Driverless cars have a legal wall to scale

Many automakers promise to deploy autonomous vehicles within the next four to five years but there are still numerous questions regarding their planned arrival. First and foremost: how will self-driving cars operate on roads that are mostly comprised of manually-driven vehicles?

“There is going to be this huge transition,” said James Fackler, assistant administrator of the Customer Services Administration for the Michigan Department of State. “It is going to be a difficult thing for everybody to get their heads around.”

Fackler said that local Departments of Motor Vehicles and global regulators are wondering how they can help facilitate the arrival of self-driving cars without compromising road safety. They are also trying to figure out how to bring law enforcement into the mix. He added: “You listen to law enforcement going, ‘Okay, so let’s say I support AVs – how do I know the difference between someone that’s drunk and fallen asleep behind the wheel, and someone who is behind the wheel of an AV and asleep or not paying attention?’ The regulator mind goes, ‘Well, now I need to identify the car so that when law enforcement comes to it, it knows that car could have that feature turned on’. Whether it does or not, that becomes a law enforcement interaction.” VINs and/or registrations could be tagged to help law enforcement differentiate between traditional and autonomous vehicles. Other states might choose to add a mark on license plates but the details are still being worked out.

Politics represent another challenge. Fackler said there are some in government who have chosen to ignore autonomous vehicles simply because they don’t understand them. “Our biggest struggle is getting people to understand that there is a transition happening,” he said. “That’s part of the problem. I gotta have you start paying attention now so when things start to move faster, we’re ready to, A: not be in the way but also; B: support the different structures that need to be there to help move that along.”

Seven years from deployment

Fackler said that, in a state like Michigan, the average car is just seven years old. Based on that, he estimate if connected and/or autonomous cars are widely deployed by 2025, it would be another seven years before consumers enjoyed the benefits. Said Fackler: “That’s not a negative. It’s pretty quick if you think about how you went from drum brakes to disc brakes and to how quickly we’ve gone from the first self-stopping car to now talking about mandating it in 2020.”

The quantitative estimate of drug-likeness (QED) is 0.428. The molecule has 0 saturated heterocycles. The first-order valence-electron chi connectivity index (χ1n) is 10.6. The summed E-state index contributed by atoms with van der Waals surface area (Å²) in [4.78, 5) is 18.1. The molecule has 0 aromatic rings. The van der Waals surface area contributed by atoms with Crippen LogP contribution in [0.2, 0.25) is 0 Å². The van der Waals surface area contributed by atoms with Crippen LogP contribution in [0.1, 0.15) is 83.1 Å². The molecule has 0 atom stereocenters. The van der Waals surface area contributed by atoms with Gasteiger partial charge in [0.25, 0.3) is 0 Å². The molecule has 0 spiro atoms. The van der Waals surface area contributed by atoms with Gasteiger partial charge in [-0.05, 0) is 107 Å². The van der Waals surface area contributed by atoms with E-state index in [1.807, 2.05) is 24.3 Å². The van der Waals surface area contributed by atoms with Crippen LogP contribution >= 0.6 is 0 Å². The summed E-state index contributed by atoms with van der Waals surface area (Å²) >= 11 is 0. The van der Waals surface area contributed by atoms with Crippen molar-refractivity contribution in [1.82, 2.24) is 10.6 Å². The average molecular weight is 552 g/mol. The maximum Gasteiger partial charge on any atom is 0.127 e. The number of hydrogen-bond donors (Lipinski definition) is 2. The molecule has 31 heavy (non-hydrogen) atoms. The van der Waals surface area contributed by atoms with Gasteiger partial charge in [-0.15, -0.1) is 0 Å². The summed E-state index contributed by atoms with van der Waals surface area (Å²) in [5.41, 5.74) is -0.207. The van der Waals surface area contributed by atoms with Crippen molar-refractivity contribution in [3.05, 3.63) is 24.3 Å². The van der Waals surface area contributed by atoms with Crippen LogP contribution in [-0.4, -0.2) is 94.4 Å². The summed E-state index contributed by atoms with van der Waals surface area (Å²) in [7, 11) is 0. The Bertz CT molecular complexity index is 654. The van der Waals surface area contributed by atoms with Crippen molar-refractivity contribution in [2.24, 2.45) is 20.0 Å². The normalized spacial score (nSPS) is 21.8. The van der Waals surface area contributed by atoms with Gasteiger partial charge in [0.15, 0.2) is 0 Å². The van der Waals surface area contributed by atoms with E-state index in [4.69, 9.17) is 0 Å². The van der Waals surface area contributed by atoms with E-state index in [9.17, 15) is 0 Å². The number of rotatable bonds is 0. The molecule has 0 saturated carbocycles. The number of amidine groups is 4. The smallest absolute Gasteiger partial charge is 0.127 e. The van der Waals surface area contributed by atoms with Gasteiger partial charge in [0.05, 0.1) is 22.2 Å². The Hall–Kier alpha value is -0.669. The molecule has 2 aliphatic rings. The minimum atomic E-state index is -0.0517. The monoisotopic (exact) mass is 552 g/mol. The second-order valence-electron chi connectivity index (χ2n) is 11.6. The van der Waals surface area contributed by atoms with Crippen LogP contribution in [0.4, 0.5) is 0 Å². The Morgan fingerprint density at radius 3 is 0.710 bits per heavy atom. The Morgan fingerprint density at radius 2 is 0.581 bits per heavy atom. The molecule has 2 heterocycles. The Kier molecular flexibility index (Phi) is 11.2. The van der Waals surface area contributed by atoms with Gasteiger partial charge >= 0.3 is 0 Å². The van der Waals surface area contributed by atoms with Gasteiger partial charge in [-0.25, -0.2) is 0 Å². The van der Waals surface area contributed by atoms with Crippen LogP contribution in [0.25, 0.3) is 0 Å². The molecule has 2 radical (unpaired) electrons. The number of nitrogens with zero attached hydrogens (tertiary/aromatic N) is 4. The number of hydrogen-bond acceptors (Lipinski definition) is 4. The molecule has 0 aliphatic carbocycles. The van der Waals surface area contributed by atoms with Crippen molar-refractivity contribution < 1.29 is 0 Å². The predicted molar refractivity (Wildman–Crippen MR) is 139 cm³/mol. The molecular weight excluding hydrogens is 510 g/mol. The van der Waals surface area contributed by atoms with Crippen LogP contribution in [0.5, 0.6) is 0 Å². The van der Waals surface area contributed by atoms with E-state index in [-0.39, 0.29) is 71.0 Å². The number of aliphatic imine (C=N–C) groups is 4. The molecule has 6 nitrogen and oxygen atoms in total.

Fackler also compared autonomous vehicles to the arrival of better road systems. He said that simple advancements can have a big impact on mobility, allowing consumers to commute faster and more efficiently. He thinks autonomy could do the same for mobility, particularly for those who are no longer able to drive themselves. “This has created an opportunity,” he continued. “Today, people [may be] trapped in their house. [But] they don’t have to be trapped in their house, they can live in a different way than they do can today.”

Passengers are waiting

A growing number of teens seem to be losing interest in getting behind the wheel. Fackler blames this on a change in the law since many states now require new drivers to be 17 or 18 years old to drive without restrictions. He said the cost (driving classes, road tests, insurance, fuel, etc.) has been a deterrent as well.

Most recently, driving rates have been affected by mobile devices, which allow consumers to connect with others without leaving the house. Fackler has seen this first-hand with his own children. “When I was 15, I got out of home by going somewhere out of the home,” said Fackler. “Now they get out by going onto a device that connects them.”

It is not yet known if this trend will boost the popularity of autonomous cars but Fackler thinks it has already helped ride-sharing companies excel. “There’s this idea that if I have my phone, I can get a ride,” he continued. “As a regulator, it makes me nervous to go, ‘I’m gonna get in a car with someone I don’t know who doesn’t work for a company’, so to speak, because with the Uber model they’re contractors.”

Invisible advancements

Not all mobility advancements receive the recognition they deserve. Some are invisible to consumers who use them without realising the hard work involved in making them possible.

Said Fackler: “Autonomous vehicles have the opportunity to be just as disruptive as going from a horse to a car but it also might be just as invisible. There might be people like me who don’t use it that often. I don’t think in a given year I’ve used my ABS twice, but no one would think that’s a bad thing. That would mean I’m paying attention. If I only use it once and it saves me from totalling my car, then the benefits are there.”

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